Months after a $16.75 million purchase fell through, the S.C. State Ports Authority has started formal negotiations with a new prospective buyer for the Port of Port Royal property.
The authority signed a letter of intent Thursday to sell the 51-acre property along Battery Creek, authority spokesman Byron Miller confirmed Thursday.
Citing the negotiations, officials would not release the buyer's name, the sale price or how long it has to sign a purchase agreement.
The authority will take the property off the market while it finalizes a contract with the potential purchaser, but the deal is far from done, Miller said.
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If and when a purchase agreement is signed, the buyer would still need time to conduct studies, work with the town on any development concerns and perform due diligence.
Town manager Van Willis described the buyer as a "coalition of folks" coming together for this deal. Members of that coalition had been "sniffing" around the property for about five months, Willis added.
Town officials took the group on tours of the property and have discussed extensively a development agreement crafted by the town and authority, Willis said. That same agreement, which expires in July 2012, was a point of contention last year when Gramling Brothers Real Estate and Development sought to buy the property and eliminate a 10-acre waterfront park at the end of London Avenue, putting homes there instead.
Many residents and then-Gov. Mark Sanford opposed the loss of open space and waterfront access.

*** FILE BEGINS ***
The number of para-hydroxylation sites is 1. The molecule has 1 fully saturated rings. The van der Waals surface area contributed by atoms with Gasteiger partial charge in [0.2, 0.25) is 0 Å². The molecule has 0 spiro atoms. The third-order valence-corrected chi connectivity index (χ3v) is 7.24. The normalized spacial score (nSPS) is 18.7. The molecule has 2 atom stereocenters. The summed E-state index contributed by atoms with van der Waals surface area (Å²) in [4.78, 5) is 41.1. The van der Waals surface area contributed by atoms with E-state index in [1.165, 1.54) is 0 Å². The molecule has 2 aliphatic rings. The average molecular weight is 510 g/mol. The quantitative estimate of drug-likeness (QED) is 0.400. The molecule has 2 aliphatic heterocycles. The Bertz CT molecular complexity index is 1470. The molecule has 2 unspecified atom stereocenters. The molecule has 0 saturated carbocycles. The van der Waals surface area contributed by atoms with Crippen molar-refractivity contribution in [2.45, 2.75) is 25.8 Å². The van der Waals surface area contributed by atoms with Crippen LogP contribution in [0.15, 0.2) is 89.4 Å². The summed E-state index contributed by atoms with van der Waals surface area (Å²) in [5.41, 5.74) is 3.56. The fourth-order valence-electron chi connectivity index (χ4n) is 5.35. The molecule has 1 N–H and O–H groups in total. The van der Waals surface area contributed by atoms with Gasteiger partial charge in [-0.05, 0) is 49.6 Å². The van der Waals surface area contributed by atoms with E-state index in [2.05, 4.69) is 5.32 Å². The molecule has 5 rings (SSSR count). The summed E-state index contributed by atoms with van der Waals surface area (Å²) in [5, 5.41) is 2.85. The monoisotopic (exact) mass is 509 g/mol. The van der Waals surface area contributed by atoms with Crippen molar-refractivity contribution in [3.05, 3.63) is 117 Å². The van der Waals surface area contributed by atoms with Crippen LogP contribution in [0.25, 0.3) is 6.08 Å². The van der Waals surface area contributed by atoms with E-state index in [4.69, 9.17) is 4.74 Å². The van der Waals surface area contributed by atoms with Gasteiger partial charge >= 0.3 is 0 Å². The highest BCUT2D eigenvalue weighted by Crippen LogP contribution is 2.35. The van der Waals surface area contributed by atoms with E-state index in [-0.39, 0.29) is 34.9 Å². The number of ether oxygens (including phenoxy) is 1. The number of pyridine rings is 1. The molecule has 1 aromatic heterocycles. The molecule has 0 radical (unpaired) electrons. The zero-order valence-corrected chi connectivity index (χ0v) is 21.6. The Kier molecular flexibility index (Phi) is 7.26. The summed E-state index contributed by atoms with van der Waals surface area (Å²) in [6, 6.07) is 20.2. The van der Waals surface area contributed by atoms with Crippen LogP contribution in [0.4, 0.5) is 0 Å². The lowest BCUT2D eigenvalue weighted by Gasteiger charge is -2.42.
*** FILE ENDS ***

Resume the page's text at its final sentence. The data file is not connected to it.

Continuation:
The new buyers "understand open space is an issue," Willis said.
The latest letter of intent marks the third signed since Sanford ordered the port property to be closed and sold in 2004.
A group of Hilton Head Island investors tried to get financing for the parcel in 2007, but the deal fell apart in 2008.
Earlier this year, the Gramling Brothers of Charleston backed away from a pending $16.75 million contract.
The company had concerns about title issues on several smaller pieces of property within the 51 acres and restrictions on a more than 200-slip marina, town and authority officials said at the time.
Gramling Brothers requested more time to work through those issues before making a scheduled $50,000 deposit -- a request the authority denied.Officials are less familiar with the new group's experience, Willis said.
Members also haven't shared any development plans yet, he said.
"They've been fairly discreet because they've seen what's happened to the other two buyers," Willis said. "I think we'll learn more about that as part of our due process."